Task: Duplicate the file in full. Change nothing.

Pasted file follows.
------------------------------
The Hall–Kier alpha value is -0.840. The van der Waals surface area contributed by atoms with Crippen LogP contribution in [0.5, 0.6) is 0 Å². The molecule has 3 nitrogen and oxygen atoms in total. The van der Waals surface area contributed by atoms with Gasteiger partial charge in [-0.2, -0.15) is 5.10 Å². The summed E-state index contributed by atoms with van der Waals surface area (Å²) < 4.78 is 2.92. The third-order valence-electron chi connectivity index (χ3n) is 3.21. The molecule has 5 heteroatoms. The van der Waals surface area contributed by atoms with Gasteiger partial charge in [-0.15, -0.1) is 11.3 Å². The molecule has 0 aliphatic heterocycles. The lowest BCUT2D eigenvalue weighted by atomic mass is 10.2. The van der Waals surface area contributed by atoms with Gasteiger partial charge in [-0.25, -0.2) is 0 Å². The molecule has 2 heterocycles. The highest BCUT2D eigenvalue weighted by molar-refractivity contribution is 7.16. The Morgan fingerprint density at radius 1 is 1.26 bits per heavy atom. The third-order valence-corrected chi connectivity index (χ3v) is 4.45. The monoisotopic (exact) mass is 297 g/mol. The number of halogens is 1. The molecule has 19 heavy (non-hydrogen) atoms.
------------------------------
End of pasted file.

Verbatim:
The Hall–Kier alpha value is -0.840. The van der Waals surface area contributed by atoms with Crippen LogP contribution in [0.5, 0.6) is 0 Å². The molecule has 3 nitrogen and oxygen atoms in total. The van der Waals surface area contributed by atoms with Gasteiger partial charge in [-0.2, -0.15) is 5.10 Å². The summed E-state index contributed by atoms with van der Waals surface area (Å²) < 4.78 is 2.92. The third-order valence-electron chi connectivity index (χ3n) is 3.21. The molecule has 5 heteroatoms. The van der Waals surface area contributed by atoms with Gasteiger partial charge in [-0.15, -0.1) is 11.3 Å². The molecule has 0 aliphatic heterocycles. The lowest BCUT2D eigenvalue weighted by atomic mass is 10.2. The van der Waals surface area contributed by atoms with Gasteiger partial charge in [-0.25, -0.2) is 0 Å². The molecule has 2 heterocycles. The highest BCUT2D eigenvalue weighted by molar-refractivity contribution is 7.16. The Morgan fingerprint density at radius 1 is 1.26 bits per heavy atom. The third-order valence-corrected chi connectivity index (χ3v) is 4.45. The monoisotopic (exact) mass is 297 g/mol. The number of halogens is 1. The molecule has 19 heavy (non-hydrogen) atoms.